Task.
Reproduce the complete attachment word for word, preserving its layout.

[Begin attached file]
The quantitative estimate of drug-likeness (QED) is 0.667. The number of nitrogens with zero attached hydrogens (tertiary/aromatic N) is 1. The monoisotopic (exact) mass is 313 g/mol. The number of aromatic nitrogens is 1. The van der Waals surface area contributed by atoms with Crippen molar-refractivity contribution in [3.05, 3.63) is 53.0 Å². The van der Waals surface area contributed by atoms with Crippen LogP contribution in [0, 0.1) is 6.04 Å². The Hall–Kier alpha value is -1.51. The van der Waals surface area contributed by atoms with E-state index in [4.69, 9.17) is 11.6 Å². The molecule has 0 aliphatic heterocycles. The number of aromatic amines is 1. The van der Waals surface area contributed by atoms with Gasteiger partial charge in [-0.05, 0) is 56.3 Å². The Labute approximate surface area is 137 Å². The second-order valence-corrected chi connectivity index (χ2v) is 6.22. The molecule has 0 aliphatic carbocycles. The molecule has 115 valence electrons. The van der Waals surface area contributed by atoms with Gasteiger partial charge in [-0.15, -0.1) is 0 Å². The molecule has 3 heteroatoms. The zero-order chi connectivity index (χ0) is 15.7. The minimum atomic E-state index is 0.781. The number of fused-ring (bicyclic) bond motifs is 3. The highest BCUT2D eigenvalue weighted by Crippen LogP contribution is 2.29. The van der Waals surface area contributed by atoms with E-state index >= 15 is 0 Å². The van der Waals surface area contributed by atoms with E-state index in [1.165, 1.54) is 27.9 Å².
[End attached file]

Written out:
The quantitative estimate of drug-likeness (QED) is 0.667. The number of nitrogens with zero attached hydrogens (tertiary/aromatic N) is 1. The monoisotopic (exact) mass is 313 g/mol. The number of aromatic nitrogens is 1. The van der Waals surface area contributed by atoms with Crippen molar-refractivity contribution in [3.05, 3.63) is 53.0 Å². The van der Waals surface area contributed by atoms with Crippen LogP contribution in [0, 0.1) is 6.04 Å². The Hall–Kier alpha value is -1.51. The van der Waals surface area contributed by atoms with E-state index in [4.69, 9.17) is 11.6 Å². The molecule has 0 aliphatic heterocycles. The number of aromatic amines is 1. The van der Waals surface area contributed by atoms with Gasteiger partial charge in [-0.05, 0) is 56.3 Å². The Labute approximate surface area is 137 Å². The second-order valence-corrected chi connectivity index (χ2v) is 6.22. The molecule has 0 aliphatic carbocycles. The molecule has 115 valence electrons. The van der Waals surface area contributed by atoms with Gasteiger partial charge in [-0.15, -0.1) is 0 Å². The molecule has 3 heteroatoms. The zero-order chi connectivity index (χ0) is 15.7. The minimum atomic E-state index is 0.781. The number of fused-ring (bicyclic) bond motifs is 3. The highest BCUT2D eigenvalue weighted by Crippen LogP contribution is 2.29. The van der Waals surface area contributed by atoms with E-state index >= 15 is 0 Å². The van der Waals surface area contributed by atoms with E-state index in [1.165, 1.54) is 27.9 Å².